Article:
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  • Writer's pictureArmistead Gardens School

This Week's Harvest (Oct. 16, 2018)

Produce in a SNAP

Temperatures are dropping this week!  So we’ve curated an immune-boosting bag of produce with plenty of Vitamin C and antioxidants to boost the body’s defenses during the seasonal shift, and included recipes that are warm and hearty for the body and soul!  Check it out below!

Here's what you'll be getting this week:

Items (Ct/Bag)

Plums/Ciruelas (3)

6 oz Blackberries/Moras

Dragon fruit/Pitaya (2)

1 lb baby golden potatoes/Papas pequeñas doradas

1 lb Brussels sprouts/Coles de Bruselas

Pickling cucumbers/Pepinos (8)

1/2 lb baby carrots/zanahorias

Organic hydro lettuce/Lechuga biólogica (1)

Replacement Items/Productos Intercambiables

Mangoes (2)

Beefsteak tomatoes/Tomates grandes (2)

Jalapeños (7)

Spaghetti squash/Calabaza espagueti (1)

Kohlrabi/Colinabo (4)

Flash Sale Items

2 lbs seedless grapes/uvas sin semillas

Avocados/Aguacates (2)


What on earth is dragon fruit and what do I do with it?

What it is:  Dragon fruit is the beautiful fruit of several species of tropical cacti native to the Americas.  They are vibrant pink and yellow on the outside (like a dragon!), and purple or white with tiny [edible] black seeds on the inside.  (The dragon fruit we’re sending you this week are purple on the inside!)

How it tastes:  They are sweet and very juicy, with a flavor like a cross between a kiwi and a pear.

Health benefits:  Dragon fruit has tons of antioxidants, lots of Vitamin C, some healthy fats, and minerals too!  They are great for the immune system, heart, and lungs.

Storage tips:  Ripe dragon fruit can be stored on the counter for a few days.  To store longer, seal in a plastic bag and store in the refrigerator.

How to eat: You can cut them in half and then use the inedible skin as a bowl, while you scoop out the tender flesh and eat it with a spoon.  Or you can check out the recipes section for more ideas on how to use this amazing and gorgeous fruit!

What on earth is spaghetti squash and what do I do with it?

What it is: Spaghetti squash is an oblong, yellow winter squash.  It has rigid skin on the outside and, once cooked, soft flesh on the inside that easily pulls off into spaghetti-like strands, hence its name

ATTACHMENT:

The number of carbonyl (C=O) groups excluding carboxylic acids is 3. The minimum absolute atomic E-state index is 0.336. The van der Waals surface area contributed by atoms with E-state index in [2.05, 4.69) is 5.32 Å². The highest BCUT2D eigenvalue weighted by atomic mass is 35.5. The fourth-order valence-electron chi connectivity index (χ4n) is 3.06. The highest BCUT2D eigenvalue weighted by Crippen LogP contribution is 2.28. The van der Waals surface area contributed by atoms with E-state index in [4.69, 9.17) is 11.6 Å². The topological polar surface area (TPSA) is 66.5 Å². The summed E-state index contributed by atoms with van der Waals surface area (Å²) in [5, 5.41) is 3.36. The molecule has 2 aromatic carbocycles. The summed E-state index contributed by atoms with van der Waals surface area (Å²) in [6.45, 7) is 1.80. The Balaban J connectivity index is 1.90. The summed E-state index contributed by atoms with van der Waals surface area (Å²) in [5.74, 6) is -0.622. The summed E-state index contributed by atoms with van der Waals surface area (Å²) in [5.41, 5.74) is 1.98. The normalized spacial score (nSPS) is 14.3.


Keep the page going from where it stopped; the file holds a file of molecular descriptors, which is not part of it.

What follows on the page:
How it tastes: Spaghetti squash has a very mild, lightly sweet/starchy flavor which makes it a great pasta substitute and vehicle for yummy sauces!

Health benefits: Spaghetti squash contains lots of fiber, as well as Vitamins A, B, and C.  It’s great for the skin, digestive system, and circulatory system!

Storage tips: Spaghetti squash stores best in a cool, dry place.  At 55 - 60 degrees (cooler than room temp, but warmer than the fridge) it will last for up to 3 months.  At room temp, 1 month, and in the fridge, 1 - 2 weeks.

How to eat:   Cut it in half the long way, remove the seeds, place in a baking dish, cut side down with about 1 inch of water, and bake at 350F for about 45 minutes, until tender.  Remove, let cool, and scrape the flesh with a fork to pull apart the spaghetti-like strands. Then mix with your favorite marinara sauce and add meatballs too, if you like!  See the recipes section for more ideas!

What on earth is kohlrabi and what do I do with it?

What it is: Real talk -- kohlrabi looks like an alien.  But we promise it’s a vegetable. The word “kohlrabi” (coal-rob-eee)  is German for “turnip cabbage”, and we can see why! It looks like a turnip, and is a variety of wild cabbage.

How it tastes: Kohlrabi tastes like a sweeter, milder version of broccoli, with a texture of broccoli stems, but a bit softer.

Health benefits: Kohlrabi is highly valued around the world for its health benefits.  It has lots of minerals, plus Vitamins A, B, C, and K, and plenty of antioxidants too!  It’s great for digestion and the circulatory system, and can even boost energy!

Storage tips: Use the leaves and stalks within a couple days.  After that, scrub the bulbs clean, wrap them loosely in a plastic or paper bag, and refrigerate for up to several weeks.

How to eat:   Enjoy the greens just as you would turnip greens, mustard greens, or kale.  The bulb’s peel is tough and unpleasant to eat, so remove it with a vegetable peeler or paring knife.  From there, there are so many possibilities! Eat it raw -- cut into sticks and paired with dips, or shredded into a salad.  Or cook it up -- it’s great roasted, stir-fried, or even steamed and mashed. See the recipes section for more ideas.

Really Yummy Recipes

Mango Dragon Smoothie (swap the blackberries in where the recipe calls for raspberries) Summer Rolls with Dragon Fruit -- the recipe calls for mangoes, avocados, and bell peppers, but you can add in any other veggies you like from this week’s bag too -- we think carrots or kohlrabi would be great!

Pickling cucumbers can be eaten just like any other cucumber.  But if you want to make a Quick Pickle, we’ve got a recipe for you!

Spaghetti squash gets its name from the way that its flesh falls into strands that look like spaghetti.  For that reason, it can also be used in place of pasta for a healthier alternative, and once you roast and shred it, the faux-pasta-bilities are endless!  Warm yourself up on these chilly fall evening with Coconut Curry Spaghetti Squash or Chicken Parmesan Spaghetti Squash. ¡O Calabaza Espagueti Cremosa con Tomates en español!

As the temperature falls this week, warm yourself up from the inside out!  Grab some kohlrabi and pair it with carrots in this Kohlrabi Vegetable Stew, or try it with potatoes in this “Cream” of Kohlrabi Soup!


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